Various calculations were already made in the run-up to the withdrawal negotiations on the level of UK withdrawal payments, ranging from €15 billion to an extreme scenario of €109 billion. See Alex Barker, The €60 Billion Brexit Bill. How to Disentangle Britain from the EU Budget (London et al.: Centre for European Reform, February 2017); Iain Begg, “The Brexit Divorce Bill”, The UK in a Changing Europe, 20 February 2017; Ewa Chomicz, EU Budget Post-Brexit. Confronting Reality, Ex­ploring Viable Solutions, EPC Discussion Paper (Brussels: EPC, 7 March 2017); Zsolt Darvas et al., Divorce Settlement or Leaving the Club? A Breakdown of the Brexit Bill, Working Paper no. 3/ 2017 (Brussels: Bruegel, 30 March 2017); Jörg Haas and Eulalia Rubio, Brexit und der EU-Haushalt: Gefahr oder Chance?, Policy Paper no. 183 (Berlin: Notre Europe – Jacques Delors Institute, 16 January 2017); Jorge Núñez Ferrer and David Rinaldi, The Impact of Brexit on the EU Budget: A Non-catastrophic Event, CEPS Policy Brief no. 347 (Brussels: CEPS, 7 September 2016).


 “Brexit Negotiations”, House of Commons Hansard, vol. 633 (11 December 2017), https://hansard.parliament.uk/ Commons/2017-12-11/debates/965E3010-41F6-4353-A2CC-2F5A6C31495F/BrexitNegotiations#contribution-FED59209-BBC6-45DD-AB71-F34C658398CC.


 HM Government, The United Kingdom’s Exit from and New Partnership with the European Union, Cm 9417 (London, Feb­ruary 2017), 49, https://www.gov.uk/government/uploads/ system/uploads/attachment_data/file/589191/The_United_


 In her Lancaster House speech on 17 January 2017, British Prime Minister Theresa May had already signalled Britain’s willingness to do so. “The Government’s Negotiating Objectives for Exiting the EU: PM Speech”, GOV.UK, 17 January 2017, https://www.gov.uk/government/speeches/the-govern ments-negotiating-objectives-for-exiting-the-eu-pm-speech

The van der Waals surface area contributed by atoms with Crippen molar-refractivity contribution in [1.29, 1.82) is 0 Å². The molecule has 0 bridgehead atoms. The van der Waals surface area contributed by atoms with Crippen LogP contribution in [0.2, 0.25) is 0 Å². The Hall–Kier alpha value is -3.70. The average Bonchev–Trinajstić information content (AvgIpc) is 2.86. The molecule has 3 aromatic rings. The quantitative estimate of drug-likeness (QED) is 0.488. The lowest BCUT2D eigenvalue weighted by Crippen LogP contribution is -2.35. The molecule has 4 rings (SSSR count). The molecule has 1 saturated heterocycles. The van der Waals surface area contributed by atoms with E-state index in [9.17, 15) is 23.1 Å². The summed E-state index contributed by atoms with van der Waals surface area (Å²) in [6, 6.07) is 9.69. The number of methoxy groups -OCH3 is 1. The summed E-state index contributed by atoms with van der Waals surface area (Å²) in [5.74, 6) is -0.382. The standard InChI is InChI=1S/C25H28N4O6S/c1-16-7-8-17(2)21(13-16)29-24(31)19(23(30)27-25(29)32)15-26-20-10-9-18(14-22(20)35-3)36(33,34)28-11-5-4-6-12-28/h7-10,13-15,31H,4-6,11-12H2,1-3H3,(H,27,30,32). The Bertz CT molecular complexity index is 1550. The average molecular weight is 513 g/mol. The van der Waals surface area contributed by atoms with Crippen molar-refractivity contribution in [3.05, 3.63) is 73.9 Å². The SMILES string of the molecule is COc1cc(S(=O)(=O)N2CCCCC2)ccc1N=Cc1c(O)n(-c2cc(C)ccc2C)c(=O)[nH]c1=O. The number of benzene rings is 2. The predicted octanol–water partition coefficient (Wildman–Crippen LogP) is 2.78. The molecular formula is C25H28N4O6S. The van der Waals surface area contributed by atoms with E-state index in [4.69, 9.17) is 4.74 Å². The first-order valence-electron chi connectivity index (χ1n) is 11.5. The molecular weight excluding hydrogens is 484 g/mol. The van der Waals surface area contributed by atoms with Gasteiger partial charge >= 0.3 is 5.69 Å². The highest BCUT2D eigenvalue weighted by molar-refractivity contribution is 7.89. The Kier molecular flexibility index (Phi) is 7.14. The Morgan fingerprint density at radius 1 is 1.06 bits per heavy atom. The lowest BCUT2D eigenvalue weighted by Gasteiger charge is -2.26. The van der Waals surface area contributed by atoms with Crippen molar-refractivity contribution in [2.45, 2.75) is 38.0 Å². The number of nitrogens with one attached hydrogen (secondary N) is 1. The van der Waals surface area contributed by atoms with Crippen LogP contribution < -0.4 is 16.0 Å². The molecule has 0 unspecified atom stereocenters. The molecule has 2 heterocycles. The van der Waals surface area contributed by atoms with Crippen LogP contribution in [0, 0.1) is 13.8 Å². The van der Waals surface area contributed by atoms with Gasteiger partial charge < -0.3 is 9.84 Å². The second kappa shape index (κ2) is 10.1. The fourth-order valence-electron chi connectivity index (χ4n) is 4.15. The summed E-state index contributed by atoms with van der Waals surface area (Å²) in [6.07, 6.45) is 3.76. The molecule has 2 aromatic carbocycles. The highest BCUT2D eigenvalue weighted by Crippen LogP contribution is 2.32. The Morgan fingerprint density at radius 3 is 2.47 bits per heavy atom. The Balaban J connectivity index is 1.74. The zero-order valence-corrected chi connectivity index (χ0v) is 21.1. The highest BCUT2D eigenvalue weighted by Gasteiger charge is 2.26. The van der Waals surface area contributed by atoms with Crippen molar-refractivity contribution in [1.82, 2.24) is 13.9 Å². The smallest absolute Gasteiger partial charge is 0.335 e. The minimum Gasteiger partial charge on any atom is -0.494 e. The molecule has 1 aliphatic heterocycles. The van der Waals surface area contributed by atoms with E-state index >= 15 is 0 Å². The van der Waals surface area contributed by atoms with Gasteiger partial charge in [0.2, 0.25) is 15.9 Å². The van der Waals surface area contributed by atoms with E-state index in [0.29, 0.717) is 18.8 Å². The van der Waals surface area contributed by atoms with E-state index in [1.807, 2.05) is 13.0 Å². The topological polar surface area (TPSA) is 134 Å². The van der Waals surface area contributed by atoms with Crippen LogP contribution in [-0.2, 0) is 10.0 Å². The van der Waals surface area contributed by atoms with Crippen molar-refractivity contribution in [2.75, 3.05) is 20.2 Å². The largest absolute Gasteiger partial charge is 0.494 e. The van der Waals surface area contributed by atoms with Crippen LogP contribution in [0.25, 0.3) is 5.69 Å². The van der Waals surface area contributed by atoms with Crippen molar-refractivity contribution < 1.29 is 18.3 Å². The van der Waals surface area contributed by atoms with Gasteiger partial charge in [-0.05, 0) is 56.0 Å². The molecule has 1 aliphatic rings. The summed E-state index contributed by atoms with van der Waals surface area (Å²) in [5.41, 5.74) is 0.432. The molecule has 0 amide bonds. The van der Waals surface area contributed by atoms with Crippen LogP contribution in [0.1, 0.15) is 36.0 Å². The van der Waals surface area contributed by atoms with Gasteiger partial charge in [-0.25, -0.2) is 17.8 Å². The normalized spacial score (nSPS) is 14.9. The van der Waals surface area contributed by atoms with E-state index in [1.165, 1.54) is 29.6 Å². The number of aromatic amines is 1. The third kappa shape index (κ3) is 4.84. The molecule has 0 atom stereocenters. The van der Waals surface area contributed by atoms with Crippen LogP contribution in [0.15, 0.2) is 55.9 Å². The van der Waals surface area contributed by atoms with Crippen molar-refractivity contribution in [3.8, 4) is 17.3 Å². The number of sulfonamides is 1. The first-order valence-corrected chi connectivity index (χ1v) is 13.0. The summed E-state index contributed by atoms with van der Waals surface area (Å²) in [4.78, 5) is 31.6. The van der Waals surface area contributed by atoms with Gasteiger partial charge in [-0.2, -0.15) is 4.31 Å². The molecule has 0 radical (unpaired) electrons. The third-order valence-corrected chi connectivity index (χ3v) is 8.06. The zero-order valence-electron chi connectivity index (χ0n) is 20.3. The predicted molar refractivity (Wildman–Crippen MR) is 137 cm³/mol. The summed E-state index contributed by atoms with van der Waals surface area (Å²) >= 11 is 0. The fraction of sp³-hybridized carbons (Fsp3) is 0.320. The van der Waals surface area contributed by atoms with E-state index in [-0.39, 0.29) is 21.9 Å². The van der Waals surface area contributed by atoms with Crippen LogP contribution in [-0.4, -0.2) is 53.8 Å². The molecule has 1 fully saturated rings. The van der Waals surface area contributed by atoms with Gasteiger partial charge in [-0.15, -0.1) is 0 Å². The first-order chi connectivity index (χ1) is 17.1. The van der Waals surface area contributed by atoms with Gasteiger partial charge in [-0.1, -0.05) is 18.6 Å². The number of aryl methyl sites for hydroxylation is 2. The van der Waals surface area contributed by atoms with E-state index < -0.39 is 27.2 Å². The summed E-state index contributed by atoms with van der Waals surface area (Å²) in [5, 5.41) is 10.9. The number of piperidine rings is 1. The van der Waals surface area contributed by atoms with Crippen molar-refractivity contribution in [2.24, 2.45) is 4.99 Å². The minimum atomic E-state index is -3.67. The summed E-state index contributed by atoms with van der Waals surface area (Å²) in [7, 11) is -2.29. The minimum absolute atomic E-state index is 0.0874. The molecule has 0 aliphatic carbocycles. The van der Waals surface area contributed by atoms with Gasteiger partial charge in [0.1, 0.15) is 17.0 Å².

House of Lords, European Union Committee, Brexit and the EU Budget, 15th Report of Session 2016–17, HL Paper no. 125 (London, 4 March 2017), 46, https://www.publications. parliament.uk/pa/ld201617/ ldselect/ ldeucom/125/125.pdf.


 In this case, the financing and support programmes of the last two financial years 2019 and 2020 of the current MFF would also be called into question. The negotiations on the budgets for these two years would be burdened with additional major uncertainties and fierce distribution con­flicts in the EU‑27.


 Ferrer and Rinaldi, The Impact of Brexit on the EU Budget (see note 42).


 The UK’s customs revenue was about €4.3 billion or 24.8 percent of the EU‑28’s customs revenue in 2015, about €2.9 billion (25 percent) in 2016 and just under €4 billion (25.4 percent) in 2017. European Commission, EU Expenditure and Revenue 2014–2020, http://ec.europa.eu/budget/figures/ interactive/index_de.cfm.


 Dutch Position Paper on New MFF (see note 20).


 Government Offices of Sweden, Swedish Position Paper on the Future MFF, 1 February 2018. The same position can also be found in the Austrian paper, see Mehrjähriger Finanzrahmen (MFR) nach 2020 – Österreichisches Positionspapier, 8 February 2018.


 Nicolas-Jean Brehon, The Budgetary Impact of the Brexit on the European Union, European Issues no. 454, Policy Paper (Paris and Brussels: Fondation Robert Schuman, 5 December 2017).